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        Ever since I can remember, I've wanted to be a writer. I learned to read at a relatively young age and have had a love affair with books ever since. Whilst at school I discovered a penchant for writing too. This manifested itself as a series of rapidly written narratives that were produced at light speed. One of my failings was patience. Once I got going I would write so quickly that my handwriting eventually looked like a series of horizontal lines, which only I could decipher. I’ve always wanted to write seriously but simply haven’t had the time coupled with an inert fear of not being good enough anyway. What’s that got to do with a book review, you ask? Well, every writer needs inspiration. This may be from other writers; it may be from friends and relatives. Either way, there will come along one particular author who will make a profound impression on you. For me this was Clive Barker. Clive Barker was born in Liverpool in 1952. He lived on social security benefits for many years before making his breakthrough into the world of books. His earlier works include The Books of Blood, The Damnation Game, Weaveworld and Cabal. Following his fame, he branched out into the world of illustrating, directing and producing for stage and screen. His films include the Hellraiser films, Nightbreed, Lord of Illusions and the Candyman movies amongst others. He currently lives in Los Angeles. The first book I ever read by Barker was Weaveworld. This is a truly astounding piece of writing. I would have dearly loved to have reviewed it here but my wife lent it to a friend a number of years ago and it has never been returned. However, a wonderful book to stand in its place is The Thief Of Always. Clive Barker is one of the few authors I know that could write a book and call it a fable. From articles I've read he uses a method that captures his dreams by keeping a dream diary by the side of his bed. When his subconscious takes over during the dreaming stage of his sleep cycle he can awake and capture the dream in note form to include in one of his stories. This means that he can produce stories and images from the opaque depths of the ocean of his mind. Barker has a vivid imagination. Whilst the masters and mistresses of macabre: King, Rice, Lumley, Herbert and Lamon are all great storytellers that have a fantastic talent for weaving in strands of horror, Barker's stories exist in the nether world of his psyche. They find their way to the surface easing through the ether of the darkest recesses of his mind to emerge triumphantly as imaginative sets that straddle creation and subvert the notion of time. The Thief Of Always is a short book. It only lasts 229 pages. It is unusual in that it proclaims itself as a fable but when you begin to absorb it you can see what Barker is getting at by moving away from the more conventional label of a story. The story opens with the breathless lines "The great grey beast February had eaten Harvey Swick alive. Here he was, buried in the belly of that smothering month, wondering if he would ever find his way out through the cold coils that lay between here and Easter." This is typical of the bold use of metaphors that exemplify Barker's writing. The rest of the plot is literally fantastic. Harvey Swick is a bored child who is found sitting absently in his bedroom watching the rain drops on his windows. He lacks direction and wonders whether there is more to life than school. Along comes Rictus who makes a grand entry floating in through Harvey's bedroom window. To all intents and purposes, Rictus looks like any other man being "...no more than six inches taller than Harvey, his face scrawny, his skin distinctly yellow in colour." The idea of his visit is to entice Harvey to Mr Hood's Holiday House, which is a kind of Pleasure Island from the Pinocchio story. The house "...ha s stood for a thousand years, welcoming countless children into its embrace. It is a place of miracles, a blissful round of treats and seasons, where every childish whim may be satisfied." Rictus persuades Harvey to follow him to the house. Whilst knowing the small town of Millsap well, Harvey loses his sense of direction during the journey and is eventually confronted with a wall surrounded by fog. Harvey is lured in by the prospect of Mrs Griffin the housekeeper awaiting his arrival with all manner of culinary treats to satisfy his every desire. Mrs Griffin becomes more eminent later in the story, as her dark secret is unravelled. An Alice in Wonderland element is added to the mix in the shape of the house cats: Blue-Cat, Stew-Cat and Glue-Cat. Sadly, one of them suffers an ignominious death involving a saucepan of boiling water. Harvey finds his Nirvana. It's not long before he has made new friends in the shape of Lulu and Wendell and their daily schedule descends into an ongoing merry go round of games and enjoyment. Bizarrely, the seasons come and go at an unimaginable pace. One day it's spring, the next it's summer and before they know it winter is upon them. The seasons are not bound by simple convention here. The magic of the house and its ability to adapt to its guests is highlighted by the Christmas present that is given to Harvey. Uncannily, he finds an exact replica of a nativity scene that his father had made for him originally. Later on, Harvey finds himself at the insidious lake in the grounds. He can just make out strange forms swimming in the depths but they’re too deep to see clearly. He drops the set into the water and decides to retrieve them, pulling out quickly after feeling a strange effect taking hold the longer he remains in the water. This sequence is to later embroil Lulu and determine her future in a dramatic passage towards the end of the story. Night-time paints a different pict ure. Every night is Hallowe'en and the dark underbelly of the house begins to reveal itself. During that evening Harvey notices "...a form…moving silently against the sky, as if it had just launched itself from the eaves of the House." The disturbing secret of the house is leaked out slowly like a ticking time bomb that the reader knows will explode at some point but not when. This drives the tension as it mounts through each chapter. Having played a rather gruesome trick on Harvey in the form of a dummy hanging from a noose, Harvey determines to get revenge on Wendell proclaiming, "All right...there'll be other nights." Wendell sums up the heart of the story in his reply "Always…That's what this house is...It's the House of Always." The main protagonists in the story are the mysterious Hood’s minions in the form of Jive, Marr and Carna. These are the siblings of the manipulative Rictus and they are all very different. One night Jive persuades Harvey to adopt the persona of a vampire. He talks him into attacking Wendell but just as he is tempted to bite his friend he manages to pull out although uncomfortable at the thought of how much he enjoyed the experience. After this the boys plot their escape. After an initial failure in which they find that entering the fog bound wall just results in them re-entering the grounds of the house, they are successful the second time around by holding each others hands to force them to remain in a straight line. However, during their escape they are persued by the flying monster called Carna who, in its desire to capture them, accidentally enters the normal world. Fortunately, it seems that Carna wasn’t built to survive in this environment and parts of its body start to spontaneously burst into flame. The creature limps back through the gate to stew on any future revenge that may come its way. The boys return to their respect ive parents but, to their horror, discover that each day in the Holiday House represents a year in their world. The clock has moved on 31 years and their parents are so much older. Harvey determines to get the lost years back and decides to return to the house with Wendell. That’s where I’ll leave it for you to ponder what happens after they return. So who is the mysterious Hood? What is at the bottom of the lake? What is Mrs Griffiths’ dark secret? What becomes of Lulu? What happened to all the previous children that visited the home? And what do the mischievous siblings have in store for the boys? The second half of the book is as gripping as the first as Barker continues his eloquent tale that amounts to a gothic fantasy. The conclusion is every bit befitting of such a wondrous story and leaves the reader enthralled, wanting more. The story has a moral at heart and seems to almost draw on The Wizard of Oz in its notion that there’s no place like home. However, unlike the said film, Barker writes in his wonderfully creative but dark manner to conjure up a Utopia for children with a sinister undercurrent of suspense. Barker’s later works include Galilee, Imagica, Everville and The Great and Secret Show. All have a common theme and I feel that he becomes too expansive with these stories. He seems to be searching for the ultimate reason for existence itself and is obsessed with its link to an omnipresent magic that follows its own never ending story of double cross and intrigue. Whilst great stories, they lose the simple essence of his earlier work in concentrating on taking the reader through a thrilling journey into his imagination and scaring them to death in the process. The Thief Of Always is a wonderful introduction to the works of a genius and is illustrated through out with gothic drawings at the end of each short chapter. The pictures reflect the content of the chapter and are typical of the machinations of the Barker mind. Clive Barker IS a genius. His works are revered by many and once you’ve discovered him, I’m sure you’ll agree that he is the master of his genre. *The book is no longer in print but used versions are available at $30 through Amazon.com. If you ask me very nicely, I may lend you mine but only if you promise to return it. ISBN 0 –00 – 647311-3 Published by Harper Collins My version was published in 1983 and cost £4.99 For those who are already fans then there is an official website at clivebarker.com. The homepage is predominantly black punctuated by a drawing of a beast looking down on a boy on the left hand side and details of his latest offering on the right (The dark Fantastic). In the middle of the page is the menu, which includes Member’s Macabre, Lost Souls Store, Membership Info, Lost Souls Staff, Queries and Comments, Clive Barker Yahoo Club, Photo Gallery, Visions Page and Web Rings. The site acts as a portal to several of his fan clubs and facilitates those wanting to contact the author. It is a very comprehensive; flash enabled site and is one of the best fansites I’ve seen for a while. Thanks for reading Marandina *Didn't realise it was out of print until I'd written the op. You could always try e-bay or there are copies available through Amazon but on a used basis. Sorry.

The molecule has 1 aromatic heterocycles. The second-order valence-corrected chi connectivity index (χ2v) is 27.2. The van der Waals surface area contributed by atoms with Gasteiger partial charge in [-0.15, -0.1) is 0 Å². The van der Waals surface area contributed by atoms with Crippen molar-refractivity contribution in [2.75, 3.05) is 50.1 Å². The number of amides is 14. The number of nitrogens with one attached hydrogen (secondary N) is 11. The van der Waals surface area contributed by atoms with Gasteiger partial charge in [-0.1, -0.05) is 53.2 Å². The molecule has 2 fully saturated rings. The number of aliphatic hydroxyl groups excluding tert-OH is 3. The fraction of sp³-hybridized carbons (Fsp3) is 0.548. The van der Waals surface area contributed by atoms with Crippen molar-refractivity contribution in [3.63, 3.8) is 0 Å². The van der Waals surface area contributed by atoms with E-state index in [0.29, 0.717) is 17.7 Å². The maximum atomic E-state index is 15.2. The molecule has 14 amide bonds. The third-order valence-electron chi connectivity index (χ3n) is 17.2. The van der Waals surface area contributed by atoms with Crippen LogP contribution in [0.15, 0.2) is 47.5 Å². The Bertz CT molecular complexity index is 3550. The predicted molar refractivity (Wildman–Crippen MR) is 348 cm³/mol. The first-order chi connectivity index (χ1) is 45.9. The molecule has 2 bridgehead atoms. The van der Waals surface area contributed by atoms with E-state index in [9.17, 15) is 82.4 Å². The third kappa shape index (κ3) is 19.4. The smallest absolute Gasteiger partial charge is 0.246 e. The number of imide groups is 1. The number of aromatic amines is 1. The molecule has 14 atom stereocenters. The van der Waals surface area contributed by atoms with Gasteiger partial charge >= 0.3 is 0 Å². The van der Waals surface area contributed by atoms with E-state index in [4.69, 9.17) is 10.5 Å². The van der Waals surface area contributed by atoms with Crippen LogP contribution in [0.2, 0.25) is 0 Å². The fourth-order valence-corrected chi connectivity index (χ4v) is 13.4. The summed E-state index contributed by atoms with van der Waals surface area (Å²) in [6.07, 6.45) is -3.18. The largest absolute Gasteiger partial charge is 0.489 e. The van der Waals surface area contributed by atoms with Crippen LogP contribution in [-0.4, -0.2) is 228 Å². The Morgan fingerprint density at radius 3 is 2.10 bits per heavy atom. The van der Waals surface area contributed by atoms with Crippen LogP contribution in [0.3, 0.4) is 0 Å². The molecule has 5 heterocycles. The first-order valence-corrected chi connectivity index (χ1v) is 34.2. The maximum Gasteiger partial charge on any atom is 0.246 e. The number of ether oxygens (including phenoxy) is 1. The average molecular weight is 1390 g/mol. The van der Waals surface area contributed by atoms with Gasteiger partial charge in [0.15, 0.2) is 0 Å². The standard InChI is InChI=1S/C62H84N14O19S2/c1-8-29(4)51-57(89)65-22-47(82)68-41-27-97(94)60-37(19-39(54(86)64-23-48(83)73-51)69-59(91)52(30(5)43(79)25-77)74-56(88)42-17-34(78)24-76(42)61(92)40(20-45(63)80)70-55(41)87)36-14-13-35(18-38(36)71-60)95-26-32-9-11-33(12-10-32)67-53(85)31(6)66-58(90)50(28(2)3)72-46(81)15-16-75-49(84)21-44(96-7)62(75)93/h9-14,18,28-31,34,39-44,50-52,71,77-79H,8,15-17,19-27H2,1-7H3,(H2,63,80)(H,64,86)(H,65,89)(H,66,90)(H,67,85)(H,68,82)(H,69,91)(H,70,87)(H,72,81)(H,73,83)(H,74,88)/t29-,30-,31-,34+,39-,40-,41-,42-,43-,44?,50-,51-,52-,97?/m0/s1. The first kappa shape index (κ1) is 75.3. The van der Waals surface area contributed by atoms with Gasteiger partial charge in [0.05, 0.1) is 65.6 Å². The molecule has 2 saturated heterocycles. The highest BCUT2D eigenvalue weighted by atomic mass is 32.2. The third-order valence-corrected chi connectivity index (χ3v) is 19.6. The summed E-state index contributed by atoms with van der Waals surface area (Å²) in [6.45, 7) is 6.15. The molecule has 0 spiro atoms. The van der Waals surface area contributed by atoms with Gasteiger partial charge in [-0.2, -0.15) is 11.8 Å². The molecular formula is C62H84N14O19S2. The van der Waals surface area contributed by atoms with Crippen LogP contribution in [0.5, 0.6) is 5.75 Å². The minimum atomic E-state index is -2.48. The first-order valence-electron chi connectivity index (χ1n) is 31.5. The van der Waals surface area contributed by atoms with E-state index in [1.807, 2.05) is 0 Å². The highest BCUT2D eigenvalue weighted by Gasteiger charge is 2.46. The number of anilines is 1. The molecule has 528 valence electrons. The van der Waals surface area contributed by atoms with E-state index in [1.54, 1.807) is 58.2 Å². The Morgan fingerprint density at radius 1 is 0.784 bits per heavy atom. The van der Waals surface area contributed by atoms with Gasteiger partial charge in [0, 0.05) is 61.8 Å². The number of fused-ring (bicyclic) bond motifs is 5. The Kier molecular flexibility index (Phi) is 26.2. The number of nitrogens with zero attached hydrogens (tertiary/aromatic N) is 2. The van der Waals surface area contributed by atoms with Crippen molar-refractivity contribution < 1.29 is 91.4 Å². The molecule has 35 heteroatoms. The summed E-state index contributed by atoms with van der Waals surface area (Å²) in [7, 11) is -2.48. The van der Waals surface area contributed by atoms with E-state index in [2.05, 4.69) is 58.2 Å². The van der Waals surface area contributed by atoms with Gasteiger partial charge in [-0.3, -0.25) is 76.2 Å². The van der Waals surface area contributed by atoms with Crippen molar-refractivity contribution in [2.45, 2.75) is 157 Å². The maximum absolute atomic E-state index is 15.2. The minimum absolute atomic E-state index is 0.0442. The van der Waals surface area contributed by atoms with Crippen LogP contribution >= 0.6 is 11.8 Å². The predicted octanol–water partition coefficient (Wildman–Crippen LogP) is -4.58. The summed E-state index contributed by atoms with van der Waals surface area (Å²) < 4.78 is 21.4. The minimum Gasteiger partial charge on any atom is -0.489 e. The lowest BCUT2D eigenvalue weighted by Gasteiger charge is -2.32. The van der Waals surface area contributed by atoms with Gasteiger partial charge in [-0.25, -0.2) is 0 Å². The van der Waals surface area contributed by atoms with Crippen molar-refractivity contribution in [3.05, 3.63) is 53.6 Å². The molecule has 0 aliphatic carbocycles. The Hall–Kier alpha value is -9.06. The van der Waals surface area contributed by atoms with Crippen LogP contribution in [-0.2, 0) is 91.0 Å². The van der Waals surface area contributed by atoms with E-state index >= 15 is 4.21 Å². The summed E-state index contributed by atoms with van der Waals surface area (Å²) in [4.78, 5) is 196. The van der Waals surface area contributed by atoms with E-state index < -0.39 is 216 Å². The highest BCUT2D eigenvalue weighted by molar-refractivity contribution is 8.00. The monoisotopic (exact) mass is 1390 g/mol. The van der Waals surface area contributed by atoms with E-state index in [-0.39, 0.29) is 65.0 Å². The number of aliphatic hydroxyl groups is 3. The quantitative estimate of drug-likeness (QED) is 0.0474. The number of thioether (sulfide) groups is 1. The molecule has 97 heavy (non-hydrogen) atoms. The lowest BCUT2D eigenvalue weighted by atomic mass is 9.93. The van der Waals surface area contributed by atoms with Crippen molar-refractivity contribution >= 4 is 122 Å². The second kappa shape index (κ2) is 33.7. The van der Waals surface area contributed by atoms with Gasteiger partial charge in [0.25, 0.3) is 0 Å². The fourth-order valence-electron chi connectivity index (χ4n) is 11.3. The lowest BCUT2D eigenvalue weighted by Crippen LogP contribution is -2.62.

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        Harvey wished he had some weapon to keep the beast from returning to safety, but he had to be content with the sight of its defeat. If it had not wanted their flesh so badly, he thought, it wouldn't have come after them at such a speed, and brought this pain and humiliation upon itself. There was a lesson there if only he could remember it. Evil, however powerful it seemed, could be undone by its own appetite.